Finding Peace After Pain: A Road Map To Recover From Trauma

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Traumatic events – from abuse and assault to bad break ups, family dysfunction and even sickness or accidents – can have a lasting impact on your mental health. But there are tools and techniques that can help you process the trauma and move towards healing.

  • Stay present-focused rather than dwelling on the past.
  • Regulate your breathing and gain a sense of control over your body.
  • Develop the ability to observe thoughts non-judgmentally.
  • Practice self-compassion and reclaim a sense of wholeness.


Writing about your thoughts and feelings connected to the trauma can:

  • Help organize your sometimes chaotic thoughts and emotions.
  • Provide an outlet for difficult feelings when you’re not ready or able to share them with others.
  • Give you insights into patterns that hold you back from healing.
  • Track your progress over time as you slowly integrate the trauma into your life story.

Practice self-care: Taking good care of your basic needs like eating healthy, getting enough sleep, exercising regularly and avoiding substance abuse can give you the strength and resilience to face the trauma.

Brain entrainment programs that are outstanding for positively transforming your subconscious mind and how you think, and see the world!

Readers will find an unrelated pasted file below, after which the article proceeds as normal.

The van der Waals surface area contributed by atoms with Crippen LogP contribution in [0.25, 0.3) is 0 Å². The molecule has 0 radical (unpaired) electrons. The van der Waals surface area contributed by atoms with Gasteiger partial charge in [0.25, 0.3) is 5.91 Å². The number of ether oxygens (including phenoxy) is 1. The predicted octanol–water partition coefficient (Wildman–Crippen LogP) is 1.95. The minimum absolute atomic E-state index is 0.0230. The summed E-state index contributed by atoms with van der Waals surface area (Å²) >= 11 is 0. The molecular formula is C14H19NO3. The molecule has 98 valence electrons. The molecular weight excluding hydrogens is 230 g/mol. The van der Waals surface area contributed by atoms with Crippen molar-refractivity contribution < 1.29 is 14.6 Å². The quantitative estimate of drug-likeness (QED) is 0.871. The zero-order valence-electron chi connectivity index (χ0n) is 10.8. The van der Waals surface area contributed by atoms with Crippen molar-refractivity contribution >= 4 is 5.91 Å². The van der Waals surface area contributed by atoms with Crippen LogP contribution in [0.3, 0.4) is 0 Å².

Connect with others: Social support can help buffer the negative effects of trauma. Having people you can open up to and lean on can aid in your recovery process.

Set boundaries: Be clear about what helps you versus what re-triggers difficult emotions. Set limits with people and situations that cause distress. Knowing and enforcing your boundaries is empowering.

Focus on the present: Instead of ruminating on the past trauma, practice mindfulness and stay grounded in the here and now. Deal with one day at a time. The present moment is where healing occurs.

Find meaning: Try to see how the trauma has shaped you into who you are today. Seek to help others who are going through similar experiences. Finding purpose in your pain can aid in post-traumatic growth.

Be patient with yourself: Healing from trauma is a non-linear process. You’ll have setbacks alongside progress. Be gentle and give yourself time. Every person heals at their own pace.

Remember you’re not alone: Many people have experienced trauma and found healing. Draw inspiration and hope from their stories. And know that better days do lie ahead, even if it’s hard to see now.

Keep practicing the tools that help: Brain entrainment, affirmations, meditation, journaling – whatever works for you. Consistently implementing these strategies over time will slowly chip away at the effects of trauma.

Above all, have compassion for yourself. You’ve survived things that would break others. The fact that you’re seeking healing shows your incredible strength and resilience. Focus on moving forward, one small step at a time. You’ve got this.

Janet Lamar

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